People have been told all their lives that it’s okay to get angry. However, anger has no positive attributes. It upsets us and those around us. Anger prevents us from thinking logically and solving our problems.
Anger causes us to identify ourselves as victims. When we get angry it is always because someone or some situation has done something to us. Angry people feel victimized and helpless but convince themselves that they are in a superior position because they are right and the other person is wrong.
Anger also adversely affects a person’s health, including precipitating heart attacks, increasing blood pressure, and decreasing immunity to diseases. It is for these reasons that it is important to reduce the level of anger you experience.
Characteristics of Angry People
In my Brooklyn NY office and my telephone counseling practice it has been my experience that people who are angry about one situation tend to have difficulty with anger management in many situations.
People with anger management issues can be divided into two overlapping groups:
A) Controlling people who have a long list of expectations about how the world should work and how people should behave, and
B) Unassertive people who are anxious more often than angry. These people may get angry when they are quite certain that they have been taken advantage of or criticized. The flip side of unassertiveness is anger.
Changing the Perception of Anger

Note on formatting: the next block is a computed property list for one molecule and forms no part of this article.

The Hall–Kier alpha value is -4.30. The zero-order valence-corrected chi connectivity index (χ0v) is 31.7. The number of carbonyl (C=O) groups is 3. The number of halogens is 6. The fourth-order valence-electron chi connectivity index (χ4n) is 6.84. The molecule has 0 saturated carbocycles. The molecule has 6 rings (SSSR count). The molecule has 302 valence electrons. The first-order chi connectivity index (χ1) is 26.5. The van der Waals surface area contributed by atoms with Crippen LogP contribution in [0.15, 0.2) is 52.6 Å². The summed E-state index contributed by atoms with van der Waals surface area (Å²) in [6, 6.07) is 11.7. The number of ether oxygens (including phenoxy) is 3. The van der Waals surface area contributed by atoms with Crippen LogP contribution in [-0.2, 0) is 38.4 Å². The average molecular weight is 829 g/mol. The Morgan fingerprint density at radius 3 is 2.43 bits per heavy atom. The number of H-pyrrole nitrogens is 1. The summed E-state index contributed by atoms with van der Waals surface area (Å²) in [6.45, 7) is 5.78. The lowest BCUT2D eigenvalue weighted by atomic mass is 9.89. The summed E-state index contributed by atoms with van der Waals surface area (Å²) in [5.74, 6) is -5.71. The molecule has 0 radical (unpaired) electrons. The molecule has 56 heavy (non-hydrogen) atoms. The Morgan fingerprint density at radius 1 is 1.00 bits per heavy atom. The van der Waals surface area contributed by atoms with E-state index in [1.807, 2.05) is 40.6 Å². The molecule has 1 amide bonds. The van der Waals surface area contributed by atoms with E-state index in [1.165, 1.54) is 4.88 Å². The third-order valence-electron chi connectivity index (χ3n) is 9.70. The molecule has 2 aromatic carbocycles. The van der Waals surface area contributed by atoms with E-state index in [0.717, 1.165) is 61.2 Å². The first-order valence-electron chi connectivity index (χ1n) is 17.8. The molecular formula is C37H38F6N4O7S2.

In treating people in my office and telephone counseling practice I have found that it is important to change a person’s conception of anger. I accomplish this by explaining how it is reinforced. This helps anger management patient’s to better understand and to avoid their anger.
People with poor anger management see their anger as justified and see it as being caused by others and/or situations not meeting their reasonable expectations. However, reasonable expectations are not necessarily rational. It’s reasonable to expect that a spouse will put the cap back on the toothpaste, but it is not rational to expect when they have consistently forgotten over the past twelve years. It is reasonable to expect good service in a restaurant, but it is not rational to expect good service every time.
People tend to equate getting angry with registering a complaint and attempting to change others’ behaviors. As time goes on and they have become angry repeatedly over the same situation or behavior, their anger only increases. They do not adjust their expectations and they become adamant that the disturbing situation must change. However, situations and behaviors rarely change in response to anger. People become more defensive and less flexible in response to anger.
Whether an individual chooses online counseling, telephone counseling or tradition in-office counseling, learning to be less angry may or may not help to change another person’s behavior, but at the very least it reduces the physical and emotional damage that anger brings.